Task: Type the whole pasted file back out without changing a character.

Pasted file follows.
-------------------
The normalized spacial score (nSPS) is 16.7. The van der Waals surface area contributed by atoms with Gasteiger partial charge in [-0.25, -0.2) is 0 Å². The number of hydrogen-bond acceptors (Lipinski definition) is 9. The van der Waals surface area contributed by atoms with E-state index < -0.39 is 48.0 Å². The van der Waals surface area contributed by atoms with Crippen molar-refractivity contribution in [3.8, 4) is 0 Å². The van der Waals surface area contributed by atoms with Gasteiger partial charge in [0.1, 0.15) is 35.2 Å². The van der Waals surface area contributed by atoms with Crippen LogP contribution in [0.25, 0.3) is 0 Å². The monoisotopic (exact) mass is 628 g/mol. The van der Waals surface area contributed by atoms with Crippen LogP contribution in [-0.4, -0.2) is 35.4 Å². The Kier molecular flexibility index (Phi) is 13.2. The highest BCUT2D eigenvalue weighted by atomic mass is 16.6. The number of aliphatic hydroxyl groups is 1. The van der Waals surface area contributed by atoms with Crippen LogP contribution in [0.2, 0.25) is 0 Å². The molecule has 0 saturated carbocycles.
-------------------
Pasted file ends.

The normalized spacial score (nSPS) is 16.7. The van der Waals surface area contributed by atoms with Gasteiger partial charge in [-0.25, -0.2) is 0 Å². The number of hydrogen-bond acceptors (Lipinski definition) is 9. The van der Waals surface area contributed by atoms with E-state index < -0.39 is 48.0 Å². The van der Waals surface area contributed by atoms with Crippen molar-refractivity contribution in [3.8, 4) is 0 Å². The van der Waals surface area contributed by atoms with Gasteiger partial charge in [0.1, 0.15) is 35.2 Å². The van der Waals surface area contributed by atoms with Crippen LogP contribution in [0.25, 0.3) is 0 Å². The monoisotopic (exact) mass is 628 g/mol. The van der Waals surface area contributed by atoms with Crippen LogP contribution in [-0.4, -0.2) is 35.4 Å². The Kier molecular flexibility index (Phi) is 13.2. The highest BCUT2D eigenvalue weighted by atomic mass is 16.6. The number of aliphatic hydroxyl groups is 1. The van der Waals surface area contributed by atoms with Crippen LogP contribution in [0.2, 0.25) is 0 Å². The molecule has 0 saturated carbocycles.